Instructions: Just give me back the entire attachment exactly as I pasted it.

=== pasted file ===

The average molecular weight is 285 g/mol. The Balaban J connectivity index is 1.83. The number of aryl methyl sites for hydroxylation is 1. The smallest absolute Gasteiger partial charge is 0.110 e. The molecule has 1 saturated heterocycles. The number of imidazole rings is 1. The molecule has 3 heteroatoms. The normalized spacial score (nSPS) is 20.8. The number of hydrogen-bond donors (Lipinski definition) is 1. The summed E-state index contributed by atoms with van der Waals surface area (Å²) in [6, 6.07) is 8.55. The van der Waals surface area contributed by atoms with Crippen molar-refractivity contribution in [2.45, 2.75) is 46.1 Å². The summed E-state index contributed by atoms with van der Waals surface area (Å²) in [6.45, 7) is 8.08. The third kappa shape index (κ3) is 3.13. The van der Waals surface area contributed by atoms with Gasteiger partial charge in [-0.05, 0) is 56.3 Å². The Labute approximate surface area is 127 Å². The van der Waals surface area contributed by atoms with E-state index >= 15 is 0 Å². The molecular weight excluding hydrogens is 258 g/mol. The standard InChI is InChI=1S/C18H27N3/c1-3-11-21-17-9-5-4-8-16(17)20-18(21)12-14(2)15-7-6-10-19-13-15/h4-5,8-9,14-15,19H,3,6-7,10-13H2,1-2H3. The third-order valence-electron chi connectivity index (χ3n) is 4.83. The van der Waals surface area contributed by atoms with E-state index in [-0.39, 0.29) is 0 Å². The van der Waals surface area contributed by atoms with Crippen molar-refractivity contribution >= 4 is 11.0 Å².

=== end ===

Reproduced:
The average molecular weight is 285 g/mol. The Balaban J connectivity index is 1.83. The number of aryl methyl sites for hydroxylation is 1. The smallest absolute Gasteiger partial charge is 0.110 e. The molecule has 1 saturated heterocycles. The number of imidazole rings is 1. The molecule has 3 heteroatoms. The normalized spacial score (nSPS) is 20.8. The number of hydrogen-bond donors (Lipinski definition) is 1. The summed E-state index contributed by atoms with van der Waals surface area (Å²) in [6, 6.07) is 8.55. The van der Waals surface area contributed by atoms with Crippen molar-refractivity contribution in [2.45, 2.75) is 46.1 Å². The summed E-state index contributed by atoms with van der Waals surface area (Å²) in [6.45, 7) is 8.08. The third kappa shape index (κ3) is 3.13. The van der Waals surface area contributed by atoms with Gasteiger partial charge in [-0.05, 0) is 56.3 Å². The Labute approximate surface area is 127 Å². The van der Waals surface area contributed by atoms with E-state index >= 15 is 0 Å². The molecular weight excluding hydrogens is 258 g/mol. The standard InChI is InChI=1S/C18H27N3/c1-3-11-21-17-9-5-4-8-16(17)20-18(21)12-14(2)15-7-6-10-19-13-15/h4-5,8-9,14-15,19H,3,6-7,10-13H2,1-2H3. The third-order valence-electron chi connectivity index (χ3n) is 4.83. The van der Waals surface area contributed by atoms with E-state index in [-0.39, 0.29) is 0 Å². The van der Waals surface area contributed by atoms with Crippen molar-refractivity contribution >= 4 is 11.0 Å².